(293f) Invited Speaker: Drop Stabilization on a Chip (DropSOAC): Stabilizing Microfluidic Drops for Time-Lapse Quantification of Single-Cell Bacterial Physiology

Chang, C. - Presenter, Montana State University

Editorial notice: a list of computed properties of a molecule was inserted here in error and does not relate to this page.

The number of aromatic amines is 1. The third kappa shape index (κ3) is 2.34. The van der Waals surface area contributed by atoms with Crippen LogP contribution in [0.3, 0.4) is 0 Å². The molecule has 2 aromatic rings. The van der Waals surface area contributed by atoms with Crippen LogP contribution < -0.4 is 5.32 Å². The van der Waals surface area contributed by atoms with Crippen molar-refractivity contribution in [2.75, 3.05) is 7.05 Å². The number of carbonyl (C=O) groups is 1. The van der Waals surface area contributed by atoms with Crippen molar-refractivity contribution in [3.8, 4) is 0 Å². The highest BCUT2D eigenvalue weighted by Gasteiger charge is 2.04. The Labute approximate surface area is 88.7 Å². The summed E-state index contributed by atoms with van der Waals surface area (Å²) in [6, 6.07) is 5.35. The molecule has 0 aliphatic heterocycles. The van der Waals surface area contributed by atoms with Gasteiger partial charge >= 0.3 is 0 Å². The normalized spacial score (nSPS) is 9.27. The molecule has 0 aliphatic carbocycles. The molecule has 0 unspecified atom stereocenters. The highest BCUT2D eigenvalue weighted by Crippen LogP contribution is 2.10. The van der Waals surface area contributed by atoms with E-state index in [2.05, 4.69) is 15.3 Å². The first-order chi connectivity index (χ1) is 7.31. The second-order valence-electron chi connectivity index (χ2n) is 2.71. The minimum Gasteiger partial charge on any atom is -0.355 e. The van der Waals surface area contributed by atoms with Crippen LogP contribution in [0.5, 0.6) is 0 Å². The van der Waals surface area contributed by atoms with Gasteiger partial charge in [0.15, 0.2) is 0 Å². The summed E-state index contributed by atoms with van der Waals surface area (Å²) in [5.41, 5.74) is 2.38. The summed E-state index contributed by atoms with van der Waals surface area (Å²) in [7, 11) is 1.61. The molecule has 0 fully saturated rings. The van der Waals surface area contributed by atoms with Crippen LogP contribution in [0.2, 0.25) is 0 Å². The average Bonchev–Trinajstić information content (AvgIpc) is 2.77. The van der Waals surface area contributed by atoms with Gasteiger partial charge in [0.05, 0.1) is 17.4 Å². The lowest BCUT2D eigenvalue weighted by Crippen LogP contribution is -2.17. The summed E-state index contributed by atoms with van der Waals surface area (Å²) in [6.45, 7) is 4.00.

The physiological heterogeneity of cells within a microbial population imparts resilience to stresses such as antimicrobial treatments and nutrient limitation. Cellular heterogeneity can allow for a subpopulation of cells to survive such stresses and regenerate the community. Microfluidic approaches provide a means to study microbial physiology and bacterial heterogeneity at the single cell level, improving our ability to isolate and examine these subpopulations. Specifically, drop-based microfluidics provides a high-throughput approach to examine individual cell physiology within bacterial populations. Here, we present a simple and high-throughput method, called DropSOAC (Drop Stabilization On A Chip), that allows for imaging of individual bacterial cells within an array of microscale drops over time. The drops are less than 20 µm in diameter and remain stable as a packed monolayer under time-lapse imaging for over 20 hours. Approximately one hundred thousand individual drops can be incubated within a DropSOAC microfluidic device. Using DropSOAC, we demonstrate that growth rate and lag time heterogeneity of hundreds of individual bacterial cells can be determined starting from single isolated cells. We characterize growth of Pseudomonas aeruginosa and its Δhpf mutant derivative during resuscitation and growth following starvation. The results show that the DropSOAC method provides a high-throughput approach toward studies of microbial physiology at the single cell level, and can be used to characterize physiological differences of cells from within a larger population. This work provides a deeper understanding of drop emulsion stability within a porous PDMS microfluidic device and will have future impact in studies of the physiological heterogeneity of single cells within other microbial populations.